Well, I’m not the type of customer that feels obliged to swallow anything least of all his corporate wank. So I said to him, in a tone that made all the nearby and now half interested folk tune right in, I said, ‘Well mate, if limes are out of season how come I have a huge bag of them that I picked from trees in Golden Bay not five days ago?” Several of the nearby folk were impressed enough to gasp audibly, one asking incredulously ‘What? You picked limes off a tree, yourself…this week?’ The produce dude looked abashed, mumbled something about an anomaly in growing areas and proceeded to scuttle off. I wasn’t having any of it. In a much louder voice I said ‘Yep, I picked about 5 kilos of limes, from trees, this week all by myself.’ Then, beginning to feel my oats, added for the uninitiated ‘They do grow on trees ya know…should be cheap as chips!’ I think quickly to myself best check on the price of potatoes. As the stormy clouds of civil unrest were building produce dude decides to slink off in a huff sticking to his corporate mantra tossing over his rapidly departing shoulder ‘If you want something that’s out of season it’s going to cost you more?’ Head, meet brick wall.

    New Zealand limes are selling, or were earlier in the week at Countdown, for $16 a kilo. I suggest we import them from Vietnam. Has to be cheaper than $16. Why Vietnam. Last month, whilst working in Abu Dhabi I walked into a small superette that was part of a hotel complex. You know the type, they have a small amount of almost everything including fruit and vegetables. It’s clientele are mainly hotel guests so prices are generally ramped up higher than a regular supermarket. Well, right there in front of me was a huge bin of lovely looking limes imported from…Vietnam. On checking the price and converting it into NZD I had a wee moment of incredulity. $3.00 New Zealand dollars per kilo. Just $3.00! What the fuck? How the hell can limes be imported all the way from Vietnam to the UAE and sell at that price. I check with the store manager. Nope, no special deals today, just the regular normal everyday price. A few rudimentary calculations tells me that it would be far cheaper to import limes to NZ from Vietnam than from the USA. NZ is 3000kms further from Vietnam than the UAE is, so one imagines shipping might be a little more expensive, but in that same vein, Los Angeles for instance is 1600km further still. How the hell could a price of $33.00 per kilo have been justified? That’s eleven times the price of imported limes in the UAE. Surely we could import Vietnamese limes here and sell them for less than $16.00 a kilo, couldn’t we? Oh, and garlic was selling in the same superette for around NZ$4.50 a kilo.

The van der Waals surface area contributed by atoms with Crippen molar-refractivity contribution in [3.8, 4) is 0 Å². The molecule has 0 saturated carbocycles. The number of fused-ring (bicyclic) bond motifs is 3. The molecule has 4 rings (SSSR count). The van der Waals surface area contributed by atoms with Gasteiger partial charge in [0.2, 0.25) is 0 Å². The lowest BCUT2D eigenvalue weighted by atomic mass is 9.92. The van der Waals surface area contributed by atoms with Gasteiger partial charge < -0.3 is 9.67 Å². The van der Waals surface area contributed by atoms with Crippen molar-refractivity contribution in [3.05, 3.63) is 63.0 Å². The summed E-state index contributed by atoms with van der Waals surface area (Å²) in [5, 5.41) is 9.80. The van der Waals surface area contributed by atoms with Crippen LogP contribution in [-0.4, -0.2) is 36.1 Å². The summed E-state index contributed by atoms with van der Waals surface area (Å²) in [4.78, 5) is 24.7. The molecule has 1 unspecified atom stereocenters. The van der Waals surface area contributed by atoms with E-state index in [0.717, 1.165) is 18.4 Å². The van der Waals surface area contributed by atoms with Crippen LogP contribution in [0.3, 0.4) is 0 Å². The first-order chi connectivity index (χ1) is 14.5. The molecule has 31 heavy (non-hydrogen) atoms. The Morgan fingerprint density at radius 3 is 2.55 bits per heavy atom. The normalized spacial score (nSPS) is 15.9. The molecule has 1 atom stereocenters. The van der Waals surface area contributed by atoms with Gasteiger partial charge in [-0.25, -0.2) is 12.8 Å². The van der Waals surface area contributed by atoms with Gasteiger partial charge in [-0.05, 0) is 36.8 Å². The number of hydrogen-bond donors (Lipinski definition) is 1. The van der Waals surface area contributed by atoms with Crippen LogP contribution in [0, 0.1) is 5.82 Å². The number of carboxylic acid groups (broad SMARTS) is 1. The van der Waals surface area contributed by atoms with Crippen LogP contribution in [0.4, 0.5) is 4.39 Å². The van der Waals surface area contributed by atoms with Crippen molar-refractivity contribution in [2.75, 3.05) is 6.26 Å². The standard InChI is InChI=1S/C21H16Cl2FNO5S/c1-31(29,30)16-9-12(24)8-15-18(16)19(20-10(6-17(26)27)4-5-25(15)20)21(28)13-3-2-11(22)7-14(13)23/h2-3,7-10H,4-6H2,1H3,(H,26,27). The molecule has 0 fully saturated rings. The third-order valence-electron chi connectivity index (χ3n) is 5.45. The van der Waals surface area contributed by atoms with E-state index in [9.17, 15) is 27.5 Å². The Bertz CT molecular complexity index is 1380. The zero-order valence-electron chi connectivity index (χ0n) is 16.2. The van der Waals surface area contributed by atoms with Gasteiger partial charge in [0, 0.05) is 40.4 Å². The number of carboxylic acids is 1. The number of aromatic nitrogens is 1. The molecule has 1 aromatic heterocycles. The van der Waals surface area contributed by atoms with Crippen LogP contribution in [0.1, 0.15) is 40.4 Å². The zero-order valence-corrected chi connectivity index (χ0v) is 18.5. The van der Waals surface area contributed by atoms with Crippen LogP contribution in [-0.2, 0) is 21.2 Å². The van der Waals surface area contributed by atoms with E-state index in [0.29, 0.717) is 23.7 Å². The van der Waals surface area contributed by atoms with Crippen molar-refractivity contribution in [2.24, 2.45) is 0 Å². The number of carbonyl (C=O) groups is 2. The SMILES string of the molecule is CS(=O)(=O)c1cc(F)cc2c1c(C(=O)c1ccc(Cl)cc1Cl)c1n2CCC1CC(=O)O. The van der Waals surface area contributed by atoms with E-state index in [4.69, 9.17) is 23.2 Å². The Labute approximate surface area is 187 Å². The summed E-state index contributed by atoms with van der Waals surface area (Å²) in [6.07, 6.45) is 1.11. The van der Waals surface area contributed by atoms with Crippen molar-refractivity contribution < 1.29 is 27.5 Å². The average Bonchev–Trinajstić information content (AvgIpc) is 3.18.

I have a huge crop of elephant garlic that I grew in large pots last winter/spring and harvested back in January. It was real easy to grow. Put a clove in the soil about 5cm down, water & fertilize for six months or so then harvest. Really expensive to grow eh? When you look into it just a little bit you can begin to understand the astronomical pricing regime our duopoly of supermarket chains has adopted…profit before people.

    Get planting because something stinks in the fruit and vege department and it sure as hell isn’t cow shit.

  3. Have you given up on posting anything I write to this blog? My email may have changed but its still me?

Comments are closed.